But while simplicity and safety abound in the Meridian, it comes at a cost. Because there is no ice door, effectively the ice protection is always “ON.” So, the Meridian burns more fuel in climb and cruise. It even burns more fuel just sitting on the ground idling. A Meridian will burn more than 20 gph just sitting at idle on the ground. It has a bigger engine and bigger costs more.
The PT6-42A bolted on the Meridian is what I call the “big block” PT6. In fact, the -42A engine is the smallest of the big-block PT6s, and the -35 is the biggest of the small block PT6s. The -35 actually produces more power (560 hp) than the -42A (500 hp), but the -42A will produce 500 horsepower up to a higher altitude, and the JetPROP loses power as altitude is increased. This translates to an engine that is never ITT limited at altitude, so the pilot need only manage the torque as a climb progresses. In the JetPROP, the pilot will manage both torque and ITT as the climb progresses.
To me, one of the biggest advantages of the JetPROP is the nose baggage compartment. The Mirage has a nice baggage area that remains in a JetPROP, whereas the Meridian offers no nose baggage area at all. I normally don’t put very much in the nose baggage, but it is nice to have a place to put smaller items that may be less-than-comfortable to put into the cabin such as fuel strainers, rags to check oil and various cleaners.
So, which P46T should you purchase? There are two distinct buyers for each. First, if you are a from-the-factory kind of pilot, preferring an airplane not modified by a large STC, then the Meridian is for you. But, if you are driven by efficiency and don’t mind an STC-airplane, then the JetPROP is a consideration. JetPROP owners tend to be pilots who revel in having the most efficient airplane. A -35 JetPROP will cruise with a fuel burn of about 32 gph, while a Meridian is going to burn 39 gph for the same speed.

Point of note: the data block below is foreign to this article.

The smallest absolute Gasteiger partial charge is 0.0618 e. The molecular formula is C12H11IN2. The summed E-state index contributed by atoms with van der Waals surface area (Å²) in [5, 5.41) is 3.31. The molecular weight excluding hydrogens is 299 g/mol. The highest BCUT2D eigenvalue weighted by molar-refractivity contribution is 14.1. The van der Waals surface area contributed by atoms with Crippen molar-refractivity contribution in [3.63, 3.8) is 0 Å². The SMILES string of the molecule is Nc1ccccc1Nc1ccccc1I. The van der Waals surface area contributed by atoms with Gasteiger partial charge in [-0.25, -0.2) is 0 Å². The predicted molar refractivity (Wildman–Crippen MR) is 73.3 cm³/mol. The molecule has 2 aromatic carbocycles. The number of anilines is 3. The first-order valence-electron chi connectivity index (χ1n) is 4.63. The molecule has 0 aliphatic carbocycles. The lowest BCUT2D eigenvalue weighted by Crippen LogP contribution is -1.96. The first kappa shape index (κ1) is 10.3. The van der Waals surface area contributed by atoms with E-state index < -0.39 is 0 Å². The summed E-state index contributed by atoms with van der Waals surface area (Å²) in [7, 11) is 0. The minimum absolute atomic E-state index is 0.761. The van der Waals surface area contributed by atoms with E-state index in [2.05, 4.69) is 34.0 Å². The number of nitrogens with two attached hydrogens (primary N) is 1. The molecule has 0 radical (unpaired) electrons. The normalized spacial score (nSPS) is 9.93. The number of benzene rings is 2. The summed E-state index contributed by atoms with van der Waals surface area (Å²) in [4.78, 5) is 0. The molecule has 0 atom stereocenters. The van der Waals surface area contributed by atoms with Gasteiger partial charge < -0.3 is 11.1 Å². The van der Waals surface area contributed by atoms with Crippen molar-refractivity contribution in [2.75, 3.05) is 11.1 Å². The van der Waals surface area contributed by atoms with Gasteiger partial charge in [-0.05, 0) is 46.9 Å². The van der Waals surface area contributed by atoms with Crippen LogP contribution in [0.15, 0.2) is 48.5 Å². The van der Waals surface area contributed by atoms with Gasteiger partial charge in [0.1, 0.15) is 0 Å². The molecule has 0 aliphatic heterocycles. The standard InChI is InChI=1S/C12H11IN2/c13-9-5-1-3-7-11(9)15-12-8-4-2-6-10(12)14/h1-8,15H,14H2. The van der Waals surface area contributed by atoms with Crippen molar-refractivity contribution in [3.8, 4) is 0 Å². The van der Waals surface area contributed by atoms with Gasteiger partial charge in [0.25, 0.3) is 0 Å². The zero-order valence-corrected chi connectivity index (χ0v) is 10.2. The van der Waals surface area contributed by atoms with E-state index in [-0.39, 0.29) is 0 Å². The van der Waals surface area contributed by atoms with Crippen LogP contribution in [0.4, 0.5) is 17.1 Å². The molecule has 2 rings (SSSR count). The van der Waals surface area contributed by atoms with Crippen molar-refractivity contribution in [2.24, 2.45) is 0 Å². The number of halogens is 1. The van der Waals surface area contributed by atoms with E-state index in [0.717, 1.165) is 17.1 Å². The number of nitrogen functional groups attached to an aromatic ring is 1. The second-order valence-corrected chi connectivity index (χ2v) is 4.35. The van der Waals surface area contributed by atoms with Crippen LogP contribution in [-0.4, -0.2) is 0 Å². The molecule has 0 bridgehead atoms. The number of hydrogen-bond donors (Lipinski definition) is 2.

Answer this question: Would you rather own a showroom-condition, numbers-correct, low-mileage, stunning 1963 Corvette Stingray Split-Window Coupe; or a brand-new, decked-out, gorgeous 2020 Corvette? Both will cost you about the same to buy in like-new condition, but they will drive completely different. The 1963 Corvette will have a small block V8, standard-shift transmission, timeless good looks and it’ll probably appreciate as the years progress. Whereas, the 2020 Corvette will have the best-of-the-best electronics, incredible creature comforts, automatic transmission and the biggest engine Chevy could find.
If you are leaning toward the 1963 Corvette, then chances are you would want a JetPROP. You’ll say that changing fuel tanks, turning the ice door on and off and pushing buttons to adjust the heat is no problem for the acquisition and fuel to be gained. Driving a standard transmission is not harder than an automatic transmission once you know what you are doing. Plus, the standard gives the driver driving options, right?
Or, if you like the sounds of the 2020 Corvette then you are probably a Meridian buyer. To know you have improved safety gadgets, advanced avionics and a newer airplane that is likely to have smaller maintenance costs trumps any efficiency issues that may arise in your mind.
The cool part to me is that I like both a 1963 and a 2020 Corvette. And I like both the JetPROP and the Meridian. Piper has sold nearly 600 Meridian/M500 airframes, so they’ve clearly got a good product. And the JetPROP continues to sell strongly with JetPROP owners as some of the most fanatical about their steeds, often owning their airplane for decades, not years.
Whichever you choose, you cannot go wrong. They are both fabulous platforms and great cross-country performers. I’m excited every time I get the chance to fly one, and I fly one or both nearly every day. The P46T, whether a JetPROP or a Meridian, is simply a great airplane.